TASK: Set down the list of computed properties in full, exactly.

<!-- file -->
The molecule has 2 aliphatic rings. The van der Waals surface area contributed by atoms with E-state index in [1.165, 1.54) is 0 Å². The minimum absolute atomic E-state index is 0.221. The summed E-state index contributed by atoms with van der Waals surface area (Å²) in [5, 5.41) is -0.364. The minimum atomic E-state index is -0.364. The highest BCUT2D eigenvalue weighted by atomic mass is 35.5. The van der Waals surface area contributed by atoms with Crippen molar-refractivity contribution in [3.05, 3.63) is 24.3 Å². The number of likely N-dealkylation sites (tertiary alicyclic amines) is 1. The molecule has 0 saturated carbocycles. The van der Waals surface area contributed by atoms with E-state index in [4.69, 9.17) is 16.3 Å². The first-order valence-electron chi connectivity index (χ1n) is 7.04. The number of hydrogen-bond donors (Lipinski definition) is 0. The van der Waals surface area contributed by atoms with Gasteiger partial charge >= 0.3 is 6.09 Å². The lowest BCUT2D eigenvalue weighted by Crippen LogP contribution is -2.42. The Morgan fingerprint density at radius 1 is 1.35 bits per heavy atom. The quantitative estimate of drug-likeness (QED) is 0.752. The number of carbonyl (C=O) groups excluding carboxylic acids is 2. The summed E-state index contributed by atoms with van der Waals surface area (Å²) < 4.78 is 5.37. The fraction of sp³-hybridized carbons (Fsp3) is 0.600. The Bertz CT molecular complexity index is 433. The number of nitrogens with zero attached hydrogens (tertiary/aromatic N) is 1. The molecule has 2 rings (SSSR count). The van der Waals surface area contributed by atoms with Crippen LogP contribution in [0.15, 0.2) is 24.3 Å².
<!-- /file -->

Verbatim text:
The molecule has 2 aliphatic rings. The van der Waals surface area contributed by atoms with E-state index in [1.165, 1.54) is 0 Å². The minimum absolute atomic E-state index is 0.221. The summed E-state index contributed by atoms with van der Waals surface area (Å²) in [5, 5.41) is -0.364. The minimum atomic E-state index is -0.364. The highest BCUT2D eigenvalue weighted by atomic mass is 35.5. The van der Waals surface area contributed by atoms with Crippen molar-refractivity contribution in [3.05, 3.63) is 24.3 Å². The number of likely N-dealkylation sites (tertiary alicyclic amines) is 1. The molecule has 0 saturated carbocycles. The van der Waals surface area contributed by atoms with E-state index in [4.69, 9.17) is 16.3 Å². The first-order valence-electron chi connectivity index (χ1n) is 7.04. The number of hydrogen-bond donors (Lipinski definition) is 0. The van der Waals surface area contributed by atoms with Gasteiger partial charge >= 0.3 is 6.09 Å². The lowest BCUT2D eigenvalue weighted by Crippen LogP contribution is -2.42. The Morgan fingerprint density at radius 1 is 1.35 bits per heavy atom. The quantitative estimate of drug-likeness (QED) is 0.752. The number of carbonyl (C=O) groups excluding carboxylic acids is 2. The summed E-state index contributed by atoms with van der Waals surface area (Å²) < 4.78 is 5.37. The fraction of sp³-hybridized carbons (Fsp3) is 0.600. The Bertz CT molecular complexity index is 433. The number of nitrogens with zero attached hydrogens (tertiary/aromatic N) is 1. The molecule has 2 rings (SSSR count). The van der Waals surface area contributed by atoms with Crippen LogP contribution in [0.15, 0.2) is 24.3 Å².